By Johnny Jackson
Twelve-year-old Kaitlyn Texidor is making progress toward a full recovery, a year after she was struck at her bus stop by a passing motorist.
"She's not completely healed," said her father, Hilton Texidor. "She's still having a little pain in her legs."
On the afternoon of Jan. 14, 2008, a driver hit Kaitlyn near her bus stop as she crossed the street to go home. She lives along one of Henry County's busier thoroughfares, just off of Jonesboro Road in Hampton.
As a result of the accident, Kaitlyn was transported by helicopter to Children's Health Care of Atlanta at Egleston, where she underwent major surgery for two broken legs. She also suffered a bruised liver and lacerations on one of her kidneys and her adrenal glands.
She went through about four months of physical therapy and receives regular check-ups with an orthopedic doctor. "She's doing well," said her mother, Debra Woodson.
Now a seventh-grader at Dutchtown Middle School in Hampton, Kaitlyn and her older sister are among a few dozen students who live along her bus route.
"The bus now picks them up and drives them off on the side of the road," Woodson said.
Her school bus driver has been allowed access to the Moore's Temple Baptist Church parking lot as a means to turn the bus around during the route to make pick-ups and drop-offs on the right side of the road.
According to school officials, many school bus routes are designed to pick-up and deliver students door-to-door on the right side of the road.
"As with all bus routes that service busy roads, we strive to make sure every stop is serviced by door-side pickup and drop off [when possible]," said Cliff Shearouse, the school system's director of transportation services.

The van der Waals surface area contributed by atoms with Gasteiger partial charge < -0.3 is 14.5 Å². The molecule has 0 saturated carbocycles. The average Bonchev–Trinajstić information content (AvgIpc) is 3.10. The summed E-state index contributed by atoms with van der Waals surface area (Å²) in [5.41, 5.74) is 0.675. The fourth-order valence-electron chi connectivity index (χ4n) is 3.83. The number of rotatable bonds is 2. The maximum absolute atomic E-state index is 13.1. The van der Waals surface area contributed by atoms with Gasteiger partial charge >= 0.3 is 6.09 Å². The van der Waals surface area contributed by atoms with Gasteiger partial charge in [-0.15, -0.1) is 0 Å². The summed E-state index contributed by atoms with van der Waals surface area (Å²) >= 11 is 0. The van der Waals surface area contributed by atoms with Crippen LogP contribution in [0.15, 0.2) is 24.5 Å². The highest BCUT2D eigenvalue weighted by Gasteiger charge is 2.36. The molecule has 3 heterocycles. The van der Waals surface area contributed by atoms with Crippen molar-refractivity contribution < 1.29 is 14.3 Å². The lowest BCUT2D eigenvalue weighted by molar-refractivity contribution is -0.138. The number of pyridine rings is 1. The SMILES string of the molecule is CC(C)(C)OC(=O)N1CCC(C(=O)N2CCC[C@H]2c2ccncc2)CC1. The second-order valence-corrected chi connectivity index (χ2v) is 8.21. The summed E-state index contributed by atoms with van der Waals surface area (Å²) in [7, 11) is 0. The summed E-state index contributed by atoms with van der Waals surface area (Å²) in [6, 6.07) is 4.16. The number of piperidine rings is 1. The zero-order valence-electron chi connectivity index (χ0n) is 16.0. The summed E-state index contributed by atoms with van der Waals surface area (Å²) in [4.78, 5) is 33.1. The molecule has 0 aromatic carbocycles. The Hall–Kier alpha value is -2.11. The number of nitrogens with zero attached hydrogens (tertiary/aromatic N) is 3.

In Henry County, school bus routes vary greatly. Some serve sparse, rural areas, while others include high-density, urban communities. The school system, which operates 353 school buses for more than 23,000 students, gets frequent reports of motorists unlawfully passing school buses.
"Our drivers take extra precautions, when picking students up or dropping them off, to ensure all traffic has stopped before allowing students to move toward, or exit, the bus," Shearouse said. "The drivers work diligently with their students, teaching them the hand signals to watch for from the driver."
He said that all motorists should be aware of, and understand, basic traffic rules pertaining to school buses. When a bus is approaching a school bus stop, and the four-way amber lights come on, motorists should stop. A stop sign will appear with flashing red lights, when the bus has stopped.
"This is the sign for other motorists to remain stopped, and wait for students to load or unload the bus," Shearouse said. "During this entire process, the safest thing for motorists to do is watch for students who may be running toward the bus."
Parents and students are asked to be at the child's bus stop five minutes before the bus arrives.
Shearouse added that the driver has the responsibility to watch the road in front of him or her, watch the students behind, and to know the surroundings at all times.
Kaitlyn's mother, Debra Woodson, said she can see how people can become distracted at times on the road. She said she believes it is, all the same, important to be especially cautious in school zones and near bus stops.
"I'd tell them [motorists] to be very careful," she said. "Slow down if you see a bus, even if there isn't a stop sign, or the lights aren't on. Let the bus driver wave you around."
She recalled being at work when she received the call from her oldest daughter, letting her know that Kaitlyn had been hit by a car at the bus stop.
"I was shocked," she said. "She was screaming [through the phone] that she couldn't feel her legs, and she was in pain. It's something a parent doesn't want to experience - to think that you could have lost your child."